When Robert Benedetto of Mount Airy makes coffee his whole neighborhood can smell it.
To the delight of many of his neighbors, Benedetto, the owner of R.A. BenZ coffee roasters, processes an average of 600 pounds of coffee beans a month in his roast house about 20 feet away from his home.
“The smell travels all over the neighborhood,” he said. “When I started the business, I asked my neighbors [how they felt] about it. They are all coffee junkies [too].”
Benedetto started roasting coffee as a hobby four years ago after he was laid off from his job as the project manager of a weather company. After finding a limited selection of coffee at area grocery stores and coffee houses, Benedetto said he starting buying beans from across the globe.
“I just started ordering things I had never heard of before and trying them,” he said.
It wasn’t until 2009, when his one-year job contract at a nonprofit organization was up, that he decided to pursue roasting as a career.
“I’ve always liked coffee,” he said. “My wife and I always joked that ‘Wouldn’t it be easier if we just stopped everything and just brewed coffee?’... It was a hobby that turned it into the career.”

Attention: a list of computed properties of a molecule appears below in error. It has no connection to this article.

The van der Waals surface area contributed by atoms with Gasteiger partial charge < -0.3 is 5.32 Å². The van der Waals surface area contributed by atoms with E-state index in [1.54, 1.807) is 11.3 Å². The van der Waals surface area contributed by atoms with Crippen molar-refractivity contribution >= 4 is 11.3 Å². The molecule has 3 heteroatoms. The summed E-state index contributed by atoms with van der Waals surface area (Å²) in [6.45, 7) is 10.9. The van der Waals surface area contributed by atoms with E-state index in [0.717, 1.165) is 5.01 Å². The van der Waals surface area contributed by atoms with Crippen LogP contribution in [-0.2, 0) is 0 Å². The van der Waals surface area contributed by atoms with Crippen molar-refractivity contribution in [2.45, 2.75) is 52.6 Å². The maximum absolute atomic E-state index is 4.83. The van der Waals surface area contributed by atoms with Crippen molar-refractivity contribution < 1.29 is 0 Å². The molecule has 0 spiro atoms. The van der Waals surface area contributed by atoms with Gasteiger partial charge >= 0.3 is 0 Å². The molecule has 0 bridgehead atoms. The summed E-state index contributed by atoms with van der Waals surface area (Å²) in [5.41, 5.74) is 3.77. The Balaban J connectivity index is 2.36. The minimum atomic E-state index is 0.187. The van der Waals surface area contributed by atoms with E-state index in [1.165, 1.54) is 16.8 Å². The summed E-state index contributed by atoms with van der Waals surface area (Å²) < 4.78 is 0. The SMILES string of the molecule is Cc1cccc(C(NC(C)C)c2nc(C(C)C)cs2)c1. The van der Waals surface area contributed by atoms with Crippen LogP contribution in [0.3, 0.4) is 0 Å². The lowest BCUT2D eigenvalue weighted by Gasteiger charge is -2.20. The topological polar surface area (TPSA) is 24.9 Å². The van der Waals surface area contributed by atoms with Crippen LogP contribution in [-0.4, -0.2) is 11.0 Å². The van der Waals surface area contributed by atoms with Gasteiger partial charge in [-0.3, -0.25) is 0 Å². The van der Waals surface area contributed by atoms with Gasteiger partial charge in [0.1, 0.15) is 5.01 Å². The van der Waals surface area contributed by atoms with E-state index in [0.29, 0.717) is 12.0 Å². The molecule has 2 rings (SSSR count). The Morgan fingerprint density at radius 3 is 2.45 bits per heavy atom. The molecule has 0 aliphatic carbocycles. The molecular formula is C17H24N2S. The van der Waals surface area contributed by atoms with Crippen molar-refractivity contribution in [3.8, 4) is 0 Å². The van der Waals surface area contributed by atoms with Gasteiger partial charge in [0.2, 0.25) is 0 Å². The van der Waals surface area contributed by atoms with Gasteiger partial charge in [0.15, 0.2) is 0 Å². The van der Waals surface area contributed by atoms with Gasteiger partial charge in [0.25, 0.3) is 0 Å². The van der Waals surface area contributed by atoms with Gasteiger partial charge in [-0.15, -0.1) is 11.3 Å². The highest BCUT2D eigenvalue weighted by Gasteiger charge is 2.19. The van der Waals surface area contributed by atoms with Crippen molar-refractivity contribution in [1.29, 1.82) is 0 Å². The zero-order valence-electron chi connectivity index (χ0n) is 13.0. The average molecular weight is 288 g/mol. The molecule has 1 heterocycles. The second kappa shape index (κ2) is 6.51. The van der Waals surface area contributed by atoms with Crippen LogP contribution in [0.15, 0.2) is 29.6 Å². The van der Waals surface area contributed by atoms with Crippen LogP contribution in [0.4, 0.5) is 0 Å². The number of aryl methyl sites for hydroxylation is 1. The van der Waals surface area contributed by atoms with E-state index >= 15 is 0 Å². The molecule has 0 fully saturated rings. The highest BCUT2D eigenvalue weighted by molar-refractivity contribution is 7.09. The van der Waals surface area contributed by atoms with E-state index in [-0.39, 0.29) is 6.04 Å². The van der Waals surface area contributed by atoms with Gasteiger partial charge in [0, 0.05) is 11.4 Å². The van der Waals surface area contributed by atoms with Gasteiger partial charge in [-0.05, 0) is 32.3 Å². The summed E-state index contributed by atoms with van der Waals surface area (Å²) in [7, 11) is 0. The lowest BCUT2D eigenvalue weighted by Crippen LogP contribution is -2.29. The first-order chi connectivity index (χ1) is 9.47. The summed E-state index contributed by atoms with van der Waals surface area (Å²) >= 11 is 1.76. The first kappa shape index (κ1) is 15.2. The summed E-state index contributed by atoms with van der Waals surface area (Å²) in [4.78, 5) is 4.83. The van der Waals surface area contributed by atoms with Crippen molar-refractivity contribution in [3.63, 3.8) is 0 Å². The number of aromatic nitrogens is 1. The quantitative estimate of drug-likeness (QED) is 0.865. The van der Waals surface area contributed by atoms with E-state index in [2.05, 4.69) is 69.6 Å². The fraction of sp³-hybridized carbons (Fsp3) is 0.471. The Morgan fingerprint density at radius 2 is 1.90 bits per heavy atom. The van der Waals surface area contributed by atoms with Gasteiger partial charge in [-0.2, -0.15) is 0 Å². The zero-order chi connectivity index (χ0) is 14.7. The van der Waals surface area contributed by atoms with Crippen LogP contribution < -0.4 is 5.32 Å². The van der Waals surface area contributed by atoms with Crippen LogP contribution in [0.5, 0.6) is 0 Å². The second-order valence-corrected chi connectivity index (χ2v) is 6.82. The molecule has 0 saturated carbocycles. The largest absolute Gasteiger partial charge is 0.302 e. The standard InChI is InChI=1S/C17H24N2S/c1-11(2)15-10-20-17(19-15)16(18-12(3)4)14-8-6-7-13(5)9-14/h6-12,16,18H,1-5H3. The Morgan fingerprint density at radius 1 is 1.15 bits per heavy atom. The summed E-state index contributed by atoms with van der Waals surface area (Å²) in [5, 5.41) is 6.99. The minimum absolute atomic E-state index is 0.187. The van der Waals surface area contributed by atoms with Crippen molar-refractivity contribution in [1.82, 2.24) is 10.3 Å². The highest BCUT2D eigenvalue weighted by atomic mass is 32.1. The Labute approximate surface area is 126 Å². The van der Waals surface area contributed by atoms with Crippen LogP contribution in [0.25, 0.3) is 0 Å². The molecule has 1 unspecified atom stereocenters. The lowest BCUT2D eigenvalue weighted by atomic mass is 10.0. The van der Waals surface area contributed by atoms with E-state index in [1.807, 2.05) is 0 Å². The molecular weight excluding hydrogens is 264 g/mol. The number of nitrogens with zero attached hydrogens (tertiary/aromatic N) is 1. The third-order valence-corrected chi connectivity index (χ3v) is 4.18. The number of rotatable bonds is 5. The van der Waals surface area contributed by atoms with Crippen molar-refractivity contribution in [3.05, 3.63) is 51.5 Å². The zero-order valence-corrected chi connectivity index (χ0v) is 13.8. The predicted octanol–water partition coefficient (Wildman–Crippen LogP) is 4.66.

On Halloween Day of 2010 Benedetto received his commercial roaster — a machine that roast about 8 pounds of coffee beans at a time — and started his business.
Now, Benedetto said he makes roughly $4,000 a month selling his coffee beans, which come from as far away as Kenya. him.
“Each bean from a specific country has a way that it wants to be roasted,” he said.
Ranging in price from $3 to $13 per pound, Benedetto sells his coffee at local farmers markets, include the West Frederick Farmer’s Market and the Towson Farmer’s Market, and online at www.rabenzcoffee.com.
He also sells his coffee to area coffee shops, including The Music Cafe in Damascus and Trader’s Coffeehouse in Oakland, Md.
Bethany Beeghly, an employee at Trader’s, said that the Oakland coffeehouse has been brewing Benedetto’s coffee for about four months, and it has become an instant hit with customers and employees.
"We have some customers coming in and asking, ‘Are you brewing R.A. BenZ today,’” she said. "Being a coffee drinker [myself] I would always recommend drinking his coffee.... It has a good flavor."
“The response [to my coffee] has been really good,” Benedetto said.
He said his favorite kind of roast always changes but currently he really likes Kenyan and Guatemalan coffees.
In the future, he said that he is considering starting a coffee sampling house, where visitors can sample and learn about brewing coffee.
“It would kind of be like if you went to a wine tasting,” he said.
For more information about Benedetto or R.A. BenZ go to www.rabenzcoffee.com.